Tesla Could Be Expanding Its Charging Network. Why That Dangerous Move Is Justifiable
Aug 19, 2022
Tesla appears to be expanding its charging network to include drivers of other EVs. Tesla's changing charging strategy was not announced officially by the business. It was delivered via Twitter. This feels fitting considering Tesla CEO Elon Musk's 100 million-plus followers and his propensity to utilize social media to remark on what's happening at the firm, among other things.
On Wednesday, Tesla investor Sawyer Merritt revealed the story, which was picked up by various media sources. Merritt is active on social media, usually tweeting about Tesla. He has around 280,000 followers on Twitter.
Tesla did not reply to a request for comment on the modifications to the charging network.
On Thursday, Merritt informed Barron's that the option to charge non-Tesla EVs was still present in the Tesla app. We downloaded the app and discovered the option for non-Tesla owners to charge, but when we attempted in Fairfield County, Conn., the app indicated there were no Tesla chargers nearby for non-Tesla users.
Tesla appears to be progressing slowly with the non-Tesla EV charging plan. That plan looks to be moving to the United States. Musk has stated that Tesla will most likely enable non-Tesla vehicles to utilize its network, and the business announced a test operation in Europe in November 2021.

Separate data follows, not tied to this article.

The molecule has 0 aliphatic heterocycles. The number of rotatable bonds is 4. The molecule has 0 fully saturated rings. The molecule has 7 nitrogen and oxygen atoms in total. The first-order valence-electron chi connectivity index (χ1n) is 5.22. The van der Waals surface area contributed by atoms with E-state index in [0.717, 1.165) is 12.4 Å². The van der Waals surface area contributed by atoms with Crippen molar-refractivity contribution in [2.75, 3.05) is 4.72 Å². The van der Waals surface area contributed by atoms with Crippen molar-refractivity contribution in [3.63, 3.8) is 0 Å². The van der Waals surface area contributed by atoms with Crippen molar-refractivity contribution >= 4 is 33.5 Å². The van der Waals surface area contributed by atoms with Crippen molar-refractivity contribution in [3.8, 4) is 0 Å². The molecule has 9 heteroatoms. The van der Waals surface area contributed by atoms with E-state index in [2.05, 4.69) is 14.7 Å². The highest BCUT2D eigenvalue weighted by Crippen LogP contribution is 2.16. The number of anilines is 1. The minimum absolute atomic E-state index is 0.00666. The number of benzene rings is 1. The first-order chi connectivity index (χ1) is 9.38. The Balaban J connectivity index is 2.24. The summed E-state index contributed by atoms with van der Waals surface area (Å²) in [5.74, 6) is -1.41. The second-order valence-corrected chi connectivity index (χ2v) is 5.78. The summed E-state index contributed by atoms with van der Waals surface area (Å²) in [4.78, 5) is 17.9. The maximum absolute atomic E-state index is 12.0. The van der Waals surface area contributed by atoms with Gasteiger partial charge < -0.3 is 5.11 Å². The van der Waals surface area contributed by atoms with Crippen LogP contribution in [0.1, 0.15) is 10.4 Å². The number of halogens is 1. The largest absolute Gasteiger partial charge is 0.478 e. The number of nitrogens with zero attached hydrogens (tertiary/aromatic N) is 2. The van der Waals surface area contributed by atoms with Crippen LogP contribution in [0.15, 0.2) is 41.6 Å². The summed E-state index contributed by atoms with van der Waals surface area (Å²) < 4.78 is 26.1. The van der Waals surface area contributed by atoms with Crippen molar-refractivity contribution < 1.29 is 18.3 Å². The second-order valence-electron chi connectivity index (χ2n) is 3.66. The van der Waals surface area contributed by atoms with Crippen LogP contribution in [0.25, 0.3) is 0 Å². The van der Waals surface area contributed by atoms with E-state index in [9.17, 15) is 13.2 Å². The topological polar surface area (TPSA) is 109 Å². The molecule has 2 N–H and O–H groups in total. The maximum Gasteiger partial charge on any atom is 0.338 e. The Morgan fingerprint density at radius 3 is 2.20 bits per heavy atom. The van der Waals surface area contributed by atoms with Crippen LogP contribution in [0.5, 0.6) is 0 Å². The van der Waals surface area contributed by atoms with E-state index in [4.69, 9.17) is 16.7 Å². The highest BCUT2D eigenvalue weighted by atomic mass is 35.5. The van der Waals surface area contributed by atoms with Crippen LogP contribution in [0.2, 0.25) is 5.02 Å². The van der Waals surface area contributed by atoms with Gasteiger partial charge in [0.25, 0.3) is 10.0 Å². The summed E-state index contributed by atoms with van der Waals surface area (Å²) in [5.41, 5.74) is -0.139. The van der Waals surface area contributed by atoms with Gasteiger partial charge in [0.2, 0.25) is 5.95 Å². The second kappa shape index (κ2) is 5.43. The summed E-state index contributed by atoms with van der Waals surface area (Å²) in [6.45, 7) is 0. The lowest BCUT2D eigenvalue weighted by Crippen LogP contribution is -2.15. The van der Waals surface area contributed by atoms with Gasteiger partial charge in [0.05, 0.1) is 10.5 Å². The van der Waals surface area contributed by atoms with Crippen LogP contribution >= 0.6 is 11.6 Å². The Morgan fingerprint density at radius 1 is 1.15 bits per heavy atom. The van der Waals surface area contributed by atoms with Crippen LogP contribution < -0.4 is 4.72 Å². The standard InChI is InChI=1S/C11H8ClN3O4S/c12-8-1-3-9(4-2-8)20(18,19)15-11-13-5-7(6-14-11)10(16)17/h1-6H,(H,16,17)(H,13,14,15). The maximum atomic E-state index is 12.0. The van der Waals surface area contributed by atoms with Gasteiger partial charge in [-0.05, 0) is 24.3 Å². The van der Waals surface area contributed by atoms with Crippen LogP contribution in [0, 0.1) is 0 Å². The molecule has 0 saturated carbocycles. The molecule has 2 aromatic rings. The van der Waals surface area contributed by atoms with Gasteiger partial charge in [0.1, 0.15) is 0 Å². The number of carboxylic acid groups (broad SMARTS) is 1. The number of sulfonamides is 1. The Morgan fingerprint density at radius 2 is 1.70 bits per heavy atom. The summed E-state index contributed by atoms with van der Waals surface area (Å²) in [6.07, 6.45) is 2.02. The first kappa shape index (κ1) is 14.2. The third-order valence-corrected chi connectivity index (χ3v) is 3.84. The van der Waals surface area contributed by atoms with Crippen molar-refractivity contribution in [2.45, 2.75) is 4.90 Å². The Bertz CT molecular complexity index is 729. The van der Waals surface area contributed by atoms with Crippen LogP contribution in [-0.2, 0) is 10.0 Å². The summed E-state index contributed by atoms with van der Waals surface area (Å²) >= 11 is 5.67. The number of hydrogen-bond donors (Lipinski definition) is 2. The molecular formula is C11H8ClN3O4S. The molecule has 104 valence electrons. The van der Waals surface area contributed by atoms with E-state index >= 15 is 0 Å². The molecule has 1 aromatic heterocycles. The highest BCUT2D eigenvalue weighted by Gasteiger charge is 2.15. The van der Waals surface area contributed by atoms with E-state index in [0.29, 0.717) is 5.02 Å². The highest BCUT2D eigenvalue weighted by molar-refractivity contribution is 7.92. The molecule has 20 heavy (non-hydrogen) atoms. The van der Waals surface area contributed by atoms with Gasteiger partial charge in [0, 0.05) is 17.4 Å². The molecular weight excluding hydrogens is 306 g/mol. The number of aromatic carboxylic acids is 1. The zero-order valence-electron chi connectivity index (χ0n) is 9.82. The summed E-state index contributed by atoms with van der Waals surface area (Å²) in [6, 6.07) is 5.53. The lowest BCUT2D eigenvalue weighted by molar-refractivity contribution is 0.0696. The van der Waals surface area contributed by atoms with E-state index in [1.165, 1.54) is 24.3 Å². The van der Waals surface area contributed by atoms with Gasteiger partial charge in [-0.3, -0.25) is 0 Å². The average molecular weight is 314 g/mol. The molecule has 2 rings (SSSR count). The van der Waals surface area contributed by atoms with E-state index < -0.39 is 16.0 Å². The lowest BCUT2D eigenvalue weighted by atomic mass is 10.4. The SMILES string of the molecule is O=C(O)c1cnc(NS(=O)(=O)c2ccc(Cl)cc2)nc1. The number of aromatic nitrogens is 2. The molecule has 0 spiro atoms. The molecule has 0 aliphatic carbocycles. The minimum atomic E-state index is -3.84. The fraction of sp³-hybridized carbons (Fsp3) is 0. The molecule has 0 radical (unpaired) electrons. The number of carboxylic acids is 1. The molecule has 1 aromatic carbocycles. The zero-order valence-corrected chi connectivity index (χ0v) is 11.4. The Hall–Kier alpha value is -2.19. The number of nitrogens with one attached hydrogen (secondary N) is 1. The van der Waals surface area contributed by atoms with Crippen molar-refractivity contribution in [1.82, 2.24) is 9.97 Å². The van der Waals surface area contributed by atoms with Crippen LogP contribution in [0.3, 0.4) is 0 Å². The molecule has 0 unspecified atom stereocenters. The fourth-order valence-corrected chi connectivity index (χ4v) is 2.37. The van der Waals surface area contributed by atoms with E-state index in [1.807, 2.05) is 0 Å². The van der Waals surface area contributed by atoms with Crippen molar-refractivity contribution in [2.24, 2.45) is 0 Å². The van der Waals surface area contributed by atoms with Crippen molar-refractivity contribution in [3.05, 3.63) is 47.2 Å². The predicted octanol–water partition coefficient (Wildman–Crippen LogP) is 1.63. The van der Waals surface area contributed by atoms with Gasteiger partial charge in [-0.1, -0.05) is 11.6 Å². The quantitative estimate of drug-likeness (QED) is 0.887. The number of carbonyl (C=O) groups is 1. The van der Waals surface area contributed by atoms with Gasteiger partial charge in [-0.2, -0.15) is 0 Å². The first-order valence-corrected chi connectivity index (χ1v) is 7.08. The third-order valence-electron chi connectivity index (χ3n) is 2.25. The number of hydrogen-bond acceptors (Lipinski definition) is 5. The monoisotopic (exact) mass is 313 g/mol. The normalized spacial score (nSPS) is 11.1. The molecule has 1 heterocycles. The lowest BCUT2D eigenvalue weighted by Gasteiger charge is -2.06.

The reason a non-Tesla driver would wish to access the Tesla network is self-evident. Tesla has one of the most extensive networks of fast chargers on the globe. Fast chargers may provide 50 or 100 miles of range in minutes, which is far faster than recharging via a wall outlet at home.
Tesla has several motivations to increase network availability. Not only does having more customers for the chargers increase income, but opening up the system certainly makes it simpler to receive federal funding meant for constructing EV-charging infrastructure. More revenue and cheaper capital expenditures add up to a fairly excellent deal.
Overuse of chargers does not appear to be a concern across the Atlantic, where the pilot began. Of course, Tesla risks annoying Tesla drivers if all of its charging stalls are full of Chevy Bolt EVs when they pull up to charge. That is a serious risk, but EV penetration in Europe is far higher than in the United States.
Tesla did not answer a separate question concerning utilization or government funding.
It's difficult to tell how much Tesla's sales and profitability may increase by allowing other cars to utilize its network. According to Goldman Sachs analyst Mark Delaney, it may contribute $1 billion to $3 billion in revenue over the next few years. This revenue might add around 75 cents to earnings per share.
Tesla is forecast to earn more than $20 per share by 2024, so 75 cents isn't a big deal. Nonetheless, it can't harm.
In Thursday's trade, the stock was down 0.3%, while the S&P 500 was down 0.2%. The Nasdaq Composite was unchanged.